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Who is the man on the corner? | Letter to the Editor
I would like to introduce Dennis. You may have seen him on the corner of Avondale and Union Hill Road as he stands asking for your change. His eyes are cast downward as if there is something of interest behind his sign.
Most of us drive by, as I have many times, as we shop, drive our children to activities or simply commute home to warm houses and plentiful food.
Dennis is from Ireland but came to the United States as a teenager when his heroin-addicted mother could no longer care for him. He grew up in a Fort Worth, Texas, suburb, which you can hear in his gentle southern twang. After graduating from high school in North Richland, Texas, Dennis joined the army where he served for 15 years. He has been stationed in North Korea and has seen combat in Somalia, Panama and served in the Persian Gulf War.
After leaving the army, Dennis worked in Spokane for Spokane Housing Ventures finding housing for the homeless and setting them up with community services. Dennis was offered a job in Seattle three years ago and spent his savings to relocate but found the job offer had been bogus. As his savings depleted, he decided to leave his apartment and live on the streets. He has been doing so for two years.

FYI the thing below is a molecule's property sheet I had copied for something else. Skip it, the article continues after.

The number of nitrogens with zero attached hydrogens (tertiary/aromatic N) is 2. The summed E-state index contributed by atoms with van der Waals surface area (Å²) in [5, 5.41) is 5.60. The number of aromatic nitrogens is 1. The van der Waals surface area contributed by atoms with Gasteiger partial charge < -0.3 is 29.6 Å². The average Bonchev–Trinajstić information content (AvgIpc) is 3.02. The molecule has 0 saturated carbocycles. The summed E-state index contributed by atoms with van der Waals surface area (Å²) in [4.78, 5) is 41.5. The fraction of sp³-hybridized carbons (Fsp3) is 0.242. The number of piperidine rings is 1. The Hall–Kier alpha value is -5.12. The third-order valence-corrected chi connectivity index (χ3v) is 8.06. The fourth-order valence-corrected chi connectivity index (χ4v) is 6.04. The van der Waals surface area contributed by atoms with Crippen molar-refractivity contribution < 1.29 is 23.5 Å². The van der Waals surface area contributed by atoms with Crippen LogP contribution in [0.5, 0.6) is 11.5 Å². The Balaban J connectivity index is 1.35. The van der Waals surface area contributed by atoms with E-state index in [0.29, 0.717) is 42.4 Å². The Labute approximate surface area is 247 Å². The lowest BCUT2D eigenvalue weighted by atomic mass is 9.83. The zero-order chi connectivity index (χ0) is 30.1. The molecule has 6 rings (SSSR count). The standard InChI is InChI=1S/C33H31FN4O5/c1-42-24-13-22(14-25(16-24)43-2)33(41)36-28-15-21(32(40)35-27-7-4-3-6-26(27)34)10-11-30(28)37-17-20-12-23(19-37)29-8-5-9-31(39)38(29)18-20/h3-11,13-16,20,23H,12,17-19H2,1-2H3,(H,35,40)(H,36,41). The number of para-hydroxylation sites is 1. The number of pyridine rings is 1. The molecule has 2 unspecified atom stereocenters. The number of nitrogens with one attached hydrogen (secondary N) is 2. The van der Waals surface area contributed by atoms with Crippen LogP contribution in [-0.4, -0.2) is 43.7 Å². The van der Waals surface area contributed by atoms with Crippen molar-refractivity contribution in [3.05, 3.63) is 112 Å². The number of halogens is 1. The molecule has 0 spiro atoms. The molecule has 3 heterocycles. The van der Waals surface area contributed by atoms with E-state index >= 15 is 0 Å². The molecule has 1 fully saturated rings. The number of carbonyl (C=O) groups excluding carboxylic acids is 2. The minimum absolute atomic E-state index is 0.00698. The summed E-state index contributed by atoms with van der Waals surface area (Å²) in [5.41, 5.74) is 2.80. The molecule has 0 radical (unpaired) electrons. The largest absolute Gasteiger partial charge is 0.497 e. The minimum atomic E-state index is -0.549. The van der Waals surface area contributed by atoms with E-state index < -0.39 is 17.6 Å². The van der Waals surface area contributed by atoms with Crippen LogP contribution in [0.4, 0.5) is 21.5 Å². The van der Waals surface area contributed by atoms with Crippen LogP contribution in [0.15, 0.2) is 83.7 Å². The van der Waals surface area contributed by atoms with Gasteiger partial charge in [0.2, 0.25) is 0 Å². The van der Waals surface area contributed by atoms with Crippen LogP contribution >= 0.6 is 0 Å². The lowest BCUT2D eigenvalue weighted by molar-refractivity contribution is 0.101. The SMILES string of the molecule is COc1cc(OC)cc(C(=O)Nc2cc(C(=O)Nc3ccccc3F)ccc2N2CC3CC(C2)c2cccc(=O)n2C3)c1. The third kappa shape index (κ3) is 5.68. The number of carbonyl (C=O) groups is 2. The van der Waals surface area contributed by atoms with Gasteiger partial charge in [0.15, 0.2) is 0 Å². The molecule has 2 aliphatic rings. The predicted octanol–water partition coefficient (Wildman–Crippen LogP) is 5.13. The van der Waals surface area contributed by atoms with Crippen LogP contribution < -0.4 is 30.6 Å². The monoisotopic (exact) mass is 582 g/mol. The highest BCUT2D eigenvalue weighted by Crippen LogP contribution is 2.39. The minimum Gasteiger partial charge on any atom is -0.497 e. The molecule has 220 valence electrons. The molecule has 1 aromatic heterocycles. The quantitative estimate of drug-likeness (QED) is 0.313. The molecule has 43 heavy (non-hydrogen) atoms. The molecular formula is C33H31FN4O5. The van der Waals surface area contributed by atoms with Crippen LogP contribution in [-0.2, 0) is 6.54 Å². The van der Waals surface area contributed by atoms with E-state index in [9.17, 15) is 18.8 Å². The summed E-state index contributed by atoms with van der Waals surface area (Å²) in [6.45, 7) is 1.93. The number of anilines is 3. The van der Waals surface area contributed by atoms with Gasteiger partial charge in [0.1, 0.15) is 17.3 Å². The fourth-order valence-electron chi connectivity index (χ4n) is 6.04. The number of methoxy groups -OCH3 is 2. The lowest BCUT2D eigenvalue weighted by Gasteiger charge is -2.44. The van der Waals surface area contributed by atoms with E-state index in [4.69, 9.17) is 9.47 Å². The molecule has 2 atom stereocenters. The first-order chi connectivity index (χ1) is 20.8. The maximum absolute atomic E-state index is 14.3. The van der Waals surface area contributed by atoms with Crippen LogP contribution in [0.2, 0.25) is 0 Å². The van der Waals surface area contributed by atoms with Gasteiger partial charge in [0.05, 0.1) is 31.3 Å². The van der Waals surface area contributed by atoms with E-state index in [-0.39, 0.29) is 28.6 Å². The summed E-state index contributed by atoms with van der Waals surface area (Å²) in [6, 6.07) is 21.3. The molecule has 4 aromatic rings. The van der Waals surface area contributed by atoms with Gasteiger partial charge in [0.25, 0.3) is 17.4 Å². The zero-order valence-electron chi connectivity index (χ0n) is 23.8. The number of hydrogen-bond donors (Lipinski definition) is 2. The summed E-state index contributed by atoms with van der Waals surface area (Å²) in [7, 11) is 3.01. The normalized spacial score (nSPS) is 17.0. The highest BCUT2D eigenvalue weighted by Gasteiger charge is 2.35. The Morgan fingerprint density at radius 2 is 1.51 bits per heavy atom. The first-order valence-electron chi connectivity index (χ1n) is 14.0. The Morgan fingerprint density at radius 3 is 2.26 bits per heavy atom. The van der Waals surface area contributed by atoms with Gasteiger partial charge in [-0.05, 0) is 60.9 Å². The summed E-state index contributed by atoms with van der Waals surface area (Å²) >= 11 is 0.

When I asked Dennis what the hardest thing was about being homeless, he replied, “The loss of dignity. People shout obscenities at me and throw food and coins.” Dennis also cites the difficulty remaining dry and warm during winter in the northwest. Dennis lists his cell-phone number on his sign and claims that, as long as he has enough money on his phone account, it is on and he would like work. His dream is to have a full-time job and a place to live. For now, Dennis chooses this corner of Redmond because he can use the fax and copy machines at Fred Meyer to find work.
I asked Dennis what he has learned about himself during his time on the streets. He told me that he learned what it means to be strong and resourceful. He claimed that dodging bullets in combat is nothing compared to fending for your every need on the cold, wet, angry streets. As I left Dennis, I wondered how we can accept the sacrifice of years of military service from such a gentle man without some accommodations for our veterans upon their return.
If you see Dennis, please say hello for me. Give him money if you can spare it but a smile is easy and conveys the message, “I see you. I can grant you the dignity of a good wish, one human being to another.” As a fellow citizen of Redmond, I would be so proud to hear about our collective kindness.
Catherine Johnson, Redmond